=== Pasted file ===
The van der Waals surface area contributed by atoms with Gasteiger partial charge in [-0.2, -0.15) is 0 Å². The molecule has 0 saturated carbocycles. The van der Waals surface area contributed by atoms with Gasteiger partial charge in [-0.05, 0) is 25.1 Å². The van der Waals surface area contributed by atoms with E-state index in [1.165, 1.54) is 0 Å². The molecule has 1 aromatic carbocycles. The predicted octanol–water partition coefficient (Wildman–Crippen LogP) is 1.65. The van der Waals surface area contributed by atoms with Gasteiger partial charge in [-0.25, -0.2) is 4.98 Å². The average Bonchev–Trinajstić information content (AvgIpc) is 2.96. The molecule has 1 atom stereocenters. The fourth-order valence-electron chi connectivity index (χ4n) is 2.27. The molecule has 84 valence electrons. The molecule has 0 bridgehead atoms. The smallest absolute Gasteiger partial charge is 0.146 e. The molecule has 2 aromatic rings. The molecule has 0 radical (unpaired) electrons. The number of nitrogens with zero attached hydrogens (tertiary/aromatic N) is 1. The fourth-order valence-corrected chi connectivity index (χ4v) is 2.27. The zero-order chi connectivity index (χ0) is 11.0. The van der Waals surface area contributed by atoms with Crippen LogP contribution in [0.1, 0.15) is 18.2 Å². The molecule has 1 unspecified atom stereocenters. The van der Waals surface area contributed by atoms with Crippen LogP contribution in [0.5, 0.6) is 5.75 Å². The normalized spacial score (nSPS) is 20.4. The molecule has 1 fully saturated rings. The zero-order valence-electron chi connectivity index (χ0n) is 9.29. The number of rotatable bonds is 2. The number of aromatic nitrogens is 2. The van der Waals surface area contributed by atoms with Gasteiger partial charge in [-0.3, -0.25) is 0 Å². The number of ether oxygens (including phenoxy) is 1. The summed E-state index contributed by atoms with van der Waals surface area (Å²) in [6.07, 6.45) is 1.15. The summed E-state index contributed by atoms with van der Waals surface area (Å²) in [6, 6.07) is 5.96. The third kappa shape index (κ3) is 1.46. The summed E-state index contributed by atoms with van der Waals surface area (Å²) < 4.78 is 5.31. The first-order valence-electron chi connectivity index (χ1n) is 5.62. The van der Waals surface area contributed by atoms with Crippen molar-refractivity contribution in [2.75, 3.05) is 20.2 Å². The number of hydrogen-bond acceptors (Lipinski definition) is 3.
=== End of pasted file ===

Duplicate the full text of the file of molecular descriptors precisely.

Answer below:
The van der Waals surface area contributed by atoms with Gasteiger partial charge in [-0.2, -0.15) is 0 Å². The molecule has 0 saturated carbocycles. The van der Waals surface area contributed by atoms with Gasteiger partial charge in [-0.05, 0) is 25.1 Å². The van der Waals surface area contributed by atoms with E-state index in [1.165, 1.54) is 0 Å². The molecule has 1 aromatic carbocycles. The predicted octanol–water partition coefficient (Wildman–Crippen LogP) is 1.65. The van der Waals surface area contributed by atoms with Gasteiger partial charge in [-0.25, -0.2) is 4.98 Å². The average Bonchev–Trinajstić information content (AvgIpc) is 2.96. The molecule has 1 atom stereocenters. The fourth-order valence-electron chi connectivity index (χ4n) is 2.27. The molecule has 84 valence electrons. The molecule has 0 bridgehead atoms. The smallest absolute Gasteiger partial charge is 0.146 e. The molecule has 2 aromatic rings. The molecule has 0 radical (unpaired) electrons. The number of nitrogens with zero attached hydrogens (tertiary/aromatic N) is 1. The fourth-order valence-corrected chi connectivity index (χ4v) is 2.27. The zero-order chi connectivity index (χ0) is 11.0. The van der Waals surface area contributed by atoms with Crippen LogP contribution in [0.1, 0.15) is 18.2 Å². The molecule has 1 unspecified atom stereocenters. The van der Waals surface area contributed by atoms with Crippen LogP contribution in [0.5, 0.6) is 5.75 Å². The normalized spacial score (nSPS) is 20.4. The molecule has 1 fully saturated rings. The zero-order valence-electron chi connectivity index (χ0n) is 9.29. The number of rotatable bonds is 2. The number of aromatic nitrogens is 2. The van der Waals surface area contributed by atoms with Gasteiger partial charge in [-0.3, -0.25) is 0 Å². The number of ether oxygens (including phenoxy) is 1. The summed E-state index contributed by atoms with van der Waals surface area (Å²) in [6.07, 6.45) is 1.15. The summed E-state index contributed by atoms with van der Waals surface area (Å²) in [6, 6.07) is 5.96. The third kappa shape index (κ3) is 1.46. The summed E-state index contributed by atoms with van der Waals surface area (Å²) < 4.78 is 5.31. The first-order valence-electron chi connectivity index (χ1n) is 5.62. The van der Waals surface area contributed by atoms with Crippen molar-refractivity contribution in [2.75, 3.05) is 20.2 Å². The number of hydrogen-bond acceptors (Lipinski definition) is 3.